Sunday, April 20, 2014
Officials and employees’ unions in School Administrative District 6 issued a letter to the community Monday stating their intention to work together and move past allegations about the superintendent that were made public last week.
Frank Sherburne, superintendent of MSAD 6, recently released an email to parents with details of his working schedule to combat rumors that he had been put on administrative leave.
Photo from MSAD 6 website
“We all admit this has been a very difficult situation and want to move beyond it,” said the letter signed by the superintendent, the school board chairwoman, the president of the teachers’ union and the president of the support staff’s union.
The school board and the teacher’s union for the Buxton-based Bonny Eagle school district clashed last week after the Portland Press Herald reported allegations made by the union in May. The Saco Valley Teachers’ Association sent a letter to the school board accusing Superintendent Frank Sherburne of getting overly involved with the case management of a student, communicating with him improperly and causing a delay in providing the boy mental health care.
The allegations were quietly investigated and dismissed by the school board at the time, but they fueled rumors about the superintendent’s conduct that circulated in the community for months. Sherburne even began posting his appointments schedule online last month to allay speculation that he was on administrative leave.
Publication of the allegations last week led to a public clash between the school district and the teachers’ union. In an open letter to the community, school board Chairwoman Charlotte Dufresne accused the union of being resistant to change. The union said that statement had no basis and showed “a complete lack of support and respect” for teachers.
The administration and the union met Monday morning before sending out the joint letter, said the district’s attorney, Peter Felmly of Drummond Woodsum.
The letter said the school board “acknowledges the hard work of its teachers, the efforts they have made to create change and to build better learning experiences for our students.”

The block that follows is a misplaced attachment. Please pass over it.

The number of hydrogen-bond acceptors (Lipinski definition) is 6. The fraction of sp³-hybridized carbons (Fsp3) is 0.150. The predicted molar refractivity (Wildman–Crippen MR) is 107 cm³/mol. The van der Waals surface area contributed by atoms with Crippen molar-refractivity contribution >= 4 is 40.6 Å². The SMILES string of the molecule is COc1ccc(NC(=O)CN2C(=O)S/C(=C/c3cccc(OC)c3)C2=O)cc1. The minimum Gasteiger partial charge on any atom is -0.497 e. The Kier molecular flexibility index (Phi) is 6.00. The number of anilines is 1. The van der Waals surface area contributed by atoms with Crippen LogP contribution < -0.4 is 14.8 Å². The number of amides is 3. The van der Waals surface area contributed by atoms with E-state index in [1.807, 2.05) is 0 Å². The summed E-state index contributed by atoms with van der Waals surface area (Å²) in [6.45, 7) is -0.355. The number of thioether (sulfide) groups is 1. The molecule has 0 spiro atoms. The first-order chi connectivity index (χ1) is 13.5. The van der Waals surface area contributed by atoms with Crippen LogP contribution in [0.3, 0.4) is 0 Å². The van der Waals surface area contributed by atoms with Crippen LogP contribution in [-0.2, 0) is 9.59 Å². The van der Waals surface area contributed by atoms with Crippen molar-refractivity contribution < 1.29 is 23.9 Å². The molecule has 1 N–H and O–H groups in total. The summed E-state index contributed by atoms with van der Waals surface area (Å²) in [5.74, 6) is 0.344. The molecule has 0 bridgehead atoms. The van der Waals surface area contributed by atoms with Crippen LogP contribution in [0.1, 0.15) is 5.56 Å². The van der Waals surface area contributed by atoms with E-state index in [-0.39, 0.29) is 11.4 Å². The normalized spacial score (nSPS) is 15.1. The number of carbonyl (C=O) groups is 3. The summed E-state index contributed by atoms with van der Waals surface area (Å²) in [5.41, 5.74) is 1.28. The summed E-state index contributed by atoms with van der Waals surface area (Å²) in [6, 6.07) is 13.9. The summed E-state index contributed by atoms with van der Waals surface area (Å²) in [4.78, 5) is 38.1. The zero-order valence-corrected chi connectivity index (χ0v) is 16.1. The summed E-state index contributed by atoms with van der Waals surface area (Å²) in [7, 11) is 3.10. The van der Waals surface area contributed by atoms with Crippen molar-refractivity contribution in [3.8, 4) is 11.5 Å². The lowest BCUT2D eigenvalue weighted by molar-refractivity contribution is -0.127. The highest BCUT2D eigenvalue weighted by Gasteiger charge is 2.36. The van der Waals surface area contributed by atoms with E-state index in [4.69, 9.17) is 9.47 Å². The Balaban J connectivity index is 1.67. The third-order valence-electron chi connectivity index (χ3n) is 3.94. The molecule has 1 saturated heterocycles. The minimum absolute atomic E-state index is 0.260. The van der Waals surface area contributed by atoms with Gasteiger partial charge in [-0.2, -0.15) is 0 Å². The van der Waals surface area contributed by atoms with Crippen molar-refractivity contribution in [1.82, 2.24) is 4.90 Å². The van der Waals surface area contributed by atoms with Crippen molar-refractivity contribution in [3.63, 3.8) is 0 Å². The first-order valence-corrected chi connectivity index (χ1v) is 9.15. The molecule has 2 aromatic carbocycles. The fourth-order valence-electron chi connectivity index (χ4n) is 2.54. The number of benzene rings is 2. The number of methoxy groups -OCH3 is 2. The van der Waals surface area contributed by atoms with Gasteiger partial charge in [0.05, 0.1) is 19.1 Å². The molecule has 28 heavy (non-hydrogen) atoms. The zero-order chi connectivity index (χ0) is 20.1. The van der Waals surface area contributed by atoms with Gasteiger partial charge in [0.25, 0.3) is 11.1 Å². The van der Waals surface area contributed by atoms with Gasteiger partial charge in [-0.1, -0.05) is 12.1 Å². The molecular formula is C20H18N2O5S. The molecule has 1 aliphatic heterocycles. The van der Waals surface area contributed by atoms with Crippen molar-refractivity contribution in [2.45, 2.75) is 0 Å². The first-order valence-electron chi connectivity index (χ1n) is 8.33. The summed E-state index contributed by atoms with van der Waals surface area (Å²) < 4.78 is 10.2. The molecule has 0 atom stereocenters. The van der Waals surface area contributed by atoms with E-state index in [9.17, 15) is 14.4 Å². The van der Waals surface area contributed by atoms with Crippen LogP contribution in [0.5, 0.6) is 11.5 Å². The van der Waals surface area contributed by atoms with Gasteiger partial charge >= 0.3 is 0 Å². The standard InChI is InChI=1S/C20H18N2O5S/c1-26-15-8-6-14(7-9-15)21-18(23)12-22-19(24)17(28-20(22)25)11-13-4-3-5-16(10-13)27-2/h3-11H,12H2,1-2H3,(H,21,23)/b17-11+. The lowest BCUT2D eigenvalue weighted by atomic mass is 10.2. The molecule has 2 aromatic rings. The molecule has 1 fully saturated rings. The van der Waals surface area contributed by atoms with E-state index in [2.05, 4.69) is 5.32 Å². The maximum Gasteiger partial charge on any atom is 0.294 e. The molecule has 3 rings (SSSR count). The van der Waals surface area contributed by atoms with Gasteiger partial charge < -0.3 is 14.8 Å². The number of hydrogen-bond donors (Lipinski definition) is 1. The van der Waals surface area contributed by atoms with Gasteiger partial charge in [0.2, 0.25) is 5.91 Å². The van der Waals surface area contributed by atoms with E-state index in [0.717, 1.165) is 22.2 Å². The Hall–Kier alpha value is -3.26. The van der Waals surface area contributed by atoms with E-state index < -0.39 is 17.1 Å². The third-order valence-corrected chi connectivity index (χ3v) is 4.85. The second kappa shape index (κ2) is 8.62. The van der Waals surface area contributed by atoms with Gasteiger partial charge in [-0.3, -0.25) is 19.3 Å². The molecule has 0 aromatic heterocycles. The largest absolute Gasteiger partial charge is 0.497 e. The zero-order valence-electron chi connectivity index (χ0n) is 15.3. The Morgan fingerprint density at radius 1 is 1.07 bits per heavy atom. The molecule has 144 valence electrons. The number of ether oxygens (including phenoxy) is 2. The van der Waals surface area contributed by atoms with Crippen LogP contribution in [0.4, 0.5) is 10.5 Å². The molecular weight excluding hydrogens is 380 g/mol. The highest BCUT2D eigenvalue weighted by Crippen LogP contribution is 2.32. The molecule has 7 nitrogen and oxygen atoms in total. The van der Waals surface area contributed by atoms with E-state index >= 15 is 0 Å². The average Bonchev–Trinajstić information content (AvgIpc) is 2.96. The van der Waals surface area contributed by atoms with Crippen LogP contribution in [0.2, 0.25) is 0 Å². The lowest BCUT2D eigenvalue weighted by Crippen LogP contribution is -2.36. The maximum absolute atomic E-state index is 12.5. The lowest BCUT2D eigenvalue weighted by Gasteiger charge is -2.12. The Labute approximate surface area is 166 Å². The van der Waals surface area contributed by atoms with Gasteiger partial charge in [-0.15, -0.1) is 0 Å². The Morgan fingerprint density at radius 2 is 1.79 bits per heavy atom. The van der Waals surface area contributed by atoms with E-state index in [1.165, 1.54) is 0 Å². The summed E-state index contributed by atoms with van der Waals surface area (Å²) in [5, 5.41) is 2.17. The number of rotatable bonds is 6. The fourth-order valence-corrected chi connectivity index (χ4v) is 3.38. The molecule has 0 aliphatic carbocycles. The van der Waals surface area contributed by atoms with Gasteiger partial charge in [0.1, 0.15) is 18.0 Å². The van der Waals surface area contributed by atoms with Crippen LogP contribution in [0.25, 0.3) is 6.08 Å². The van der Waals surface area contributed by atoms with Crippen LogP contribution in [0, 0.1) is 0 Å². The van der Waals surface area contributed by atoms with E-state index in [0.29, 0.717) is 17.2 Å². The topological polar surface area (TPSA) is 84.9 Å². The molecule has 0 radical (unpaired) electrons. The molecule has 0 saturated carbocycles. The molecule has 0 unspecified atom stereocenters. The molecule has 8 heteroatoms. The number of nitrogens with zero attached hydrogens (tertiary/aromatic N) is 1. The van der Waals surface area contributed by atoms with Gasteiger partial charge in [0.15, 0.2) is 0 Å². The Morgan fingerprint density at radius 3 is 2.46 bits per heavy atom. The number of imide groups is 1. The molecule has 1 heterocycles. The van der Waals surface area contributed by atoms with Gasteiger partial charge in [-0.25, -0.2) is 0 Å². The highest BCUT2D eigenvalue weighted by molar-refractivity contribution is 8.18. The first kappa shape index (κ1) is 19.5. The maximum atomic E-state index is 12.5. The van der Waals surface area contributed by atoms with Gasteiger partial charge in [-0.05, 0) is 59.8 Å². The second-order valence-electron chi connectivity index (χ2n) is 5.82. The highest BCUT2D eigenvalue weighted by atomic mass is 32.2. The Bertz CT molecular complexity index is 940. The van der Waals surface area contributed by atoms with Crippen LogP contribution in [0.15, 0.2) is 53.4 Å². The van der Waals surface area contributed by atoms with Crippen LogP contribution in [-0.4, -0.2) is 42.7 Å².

It said that the leaders of the district and the unions have “agreed to remain professional and to respect each other in our work together,” and that the letter was sent “as a collaborative effort to put an end to the issues that have embroiled the District over the past week.”
Contract negotiations between the unions and the administration are due to begin soon.
The letter also said the parties will now comment about the allegations and their aftermath only in joint interviews.
After the letter was issued, Sherburne referred a question about the issue to the district’s attorney, while a union official did not return a telephone call.
The conflict stems from a complaint made by staff members through their union last spring. The union said in a letter to the school board that Sherburne made himself “available via phone, text and email” to a student, that he said the student “was engaging in suicidal behavior ‘for attention,’ ” and that he told the student that if he “went to Spring Harbor (Hospital) they ‘will strip you down and put a catheter in your penis.’ ”
The allegations prompted an investigation by the Portland law firm Pierce Atwood, which cleared Sherburne of misconduct, according to Dufresne.
The Press Herald obtained the complaint letter from a former district employee last week, after Sherburne and Dufresne acknowledged that there had been an investigation.
The district has said it will not release the investigative report because it is confidential employee information under state law.
The joint letter Monday said the teachers’ union did not release the complaint letter to the newspaper and that “it was not appropriate to give to the paper or for the paper to publish.”
Communications to and from public officials, with some exceptions, are public records.
Sherburne first made it public that rumors about him were circulating when he sent a letter to parents on Sept. 26. It said he would post his daily appointments schedule on the district’s website to end speculation that he was on administrative leave, a rumor that had come up three times since August on days he was out of the district.
Leslie Bridgers can be contacted at 791-6364 or at: